AEC Internship: Bob Graham Center for Public Service
Guest Blog by Heather Ryan
Photos provided by Heather Ryan
“Our partisan divide exists only between the engaged and the apathetic.” This statement was powerfully spoken at a pivotal chapter of my early collegiate career. These words have since served as the pillar foundation for each of my experiences as an undergraduate student in the department of Agricultural Education & Communication (AEC) at the University of Florida (UF). Leadership, public service, and community development have been the central themes of my extracurricular pursuits that allow me to mobilize diverse people groups together not only on campus, but throughout the surrounding Gainesville community as a collective.
Thanks to the support offered through the Bob Graham Center for Public Service, I have shared the privilege and joy of serving as 1 of 4 students in the year-long fellowship program downtown at City Hall. Our roles span across a widespread set of skills and disciplines including visual design, urban planning, and policy research. In particular, the scope of my current position is centered on community and civic engagement projects throughout the city. Beginning in August, our team completed the hiring process and were treated with a clear sense of professionalism as city employees from the start. We entered the corporate culture of local government at an opportune time when city officials began charting a redirection to posture Gainesville as the “New American City.” This progression unraveled further as we learned of integrated development programs through the Bloomberg Philanthropic Challenge and “What Works Cities” initiatives. Such grant incentives and support networks compelled our team to improve all aspects of the citizen – centered experience through mobility, technology, and the UF – Gainesville strategic partnership.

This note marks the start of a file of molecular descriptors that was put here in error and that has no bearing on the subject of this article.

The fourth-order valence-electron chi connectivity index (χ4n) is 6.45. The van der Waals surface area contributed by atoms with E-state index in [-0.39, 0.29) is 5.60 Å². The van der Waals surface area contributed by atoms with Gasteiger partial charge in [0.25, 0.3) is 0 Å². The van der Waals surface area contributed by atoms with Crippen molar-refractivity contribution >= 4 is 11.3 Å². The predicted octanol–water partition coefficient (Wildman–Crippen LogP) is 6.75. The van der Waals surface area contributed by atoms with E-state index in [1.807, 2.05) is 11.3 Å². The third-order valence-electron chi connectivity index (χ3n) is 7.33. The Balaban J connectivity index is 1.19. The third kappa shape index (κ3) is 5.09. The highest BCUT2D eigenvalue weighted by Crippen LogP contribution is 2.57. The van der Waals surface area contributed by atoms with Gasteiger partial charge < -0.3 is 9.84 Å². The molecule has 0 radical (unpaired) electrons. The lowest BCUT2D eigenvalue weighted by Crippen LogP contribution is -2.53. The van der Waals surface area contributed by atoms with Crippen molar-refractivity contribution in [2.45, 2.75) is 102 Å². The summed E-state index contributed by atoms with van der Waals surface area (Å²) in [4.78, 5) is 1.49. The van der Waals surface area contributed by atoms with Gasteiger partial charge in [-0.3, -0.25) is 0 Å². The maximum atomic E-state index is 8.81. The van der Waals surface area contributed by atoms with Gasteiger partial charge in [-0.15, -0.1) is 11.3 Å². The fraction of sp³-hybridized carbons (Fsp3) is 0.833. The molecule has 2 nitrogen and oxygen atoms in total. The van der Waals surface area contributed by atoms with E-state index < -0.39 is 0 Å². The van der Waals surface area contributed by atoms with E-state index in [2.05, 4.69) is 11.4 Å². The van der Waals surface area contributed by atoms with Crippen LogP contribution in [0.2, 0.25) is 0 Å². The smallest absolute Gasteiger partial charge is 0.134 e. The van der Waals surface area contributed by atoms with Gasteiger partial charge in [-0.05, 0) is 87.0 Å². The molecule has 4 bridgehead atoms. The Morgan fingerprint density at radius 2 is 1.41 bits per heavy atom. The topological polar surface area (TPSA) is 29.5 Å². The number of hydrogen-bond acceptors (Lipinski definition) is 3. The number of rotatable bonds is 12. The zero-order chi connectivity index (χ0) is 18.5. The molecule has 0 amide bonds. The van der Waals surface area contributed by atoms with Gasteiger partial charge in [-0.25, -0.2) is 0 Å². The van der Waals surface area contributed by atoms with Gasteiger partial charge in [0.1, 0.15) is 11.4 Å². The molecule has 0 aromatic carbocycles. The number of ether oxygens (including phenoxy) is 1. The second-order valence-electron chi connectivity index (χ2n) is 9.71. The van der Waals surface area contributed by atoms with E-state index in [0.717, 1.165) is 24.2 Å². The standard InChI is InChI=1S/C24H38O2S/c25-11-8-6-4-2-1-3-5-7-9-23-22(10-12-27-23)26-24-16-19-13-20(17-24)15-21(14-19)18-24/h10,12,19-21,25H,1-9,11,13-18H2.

On the first day in the office, I started working on a project proposal known as the Gainesville Volunteer Portal. Despite volunteer listings available through community centers and campus offices, I still noticed the widening gap of knowledge between volunteer bases and service organization coordinators. Over the following six weeks, I consulted eight software vendors to evaluate the appropriate online platform that would best meet the need of non-profit organizations in sharing upcoming events and sign up forms updated in real time. After interviewing administration over Alachua County Schools, I also learned how high school students could greatly benefit from a digital recording system to account for an accurate record of community service and residual economic impact.
Portal completion is projected toward late April as roughly 20 local non-profit organizations have demonstrated interest in the onboarding process and strengthening their volunteer base through this resource. Furthermore, this platform aims to yield the highest success rate of Bright Futures scholarship recipients by encouraging all students to meet the minimum 150 service hour requirement. As a graduating senior, I feel entirely fortunate and grateful to contribute toward the advancement of my city in this way. I look forward to returning to Gainesville 25 years from now to see the furthered development of young leaders toward civic education and engagement. My time as a fellow with the Bob Graham Center for Public Service is far from over, but I am already excited to see the change future City of Gainesville Fellows will make.
For those interested in pursuing an opportunity immersed in civic engagement, applications for the 2018 -2019 cohort of City of Gainesville Fellows will open in March and can be found at bobgrahamcenter.org.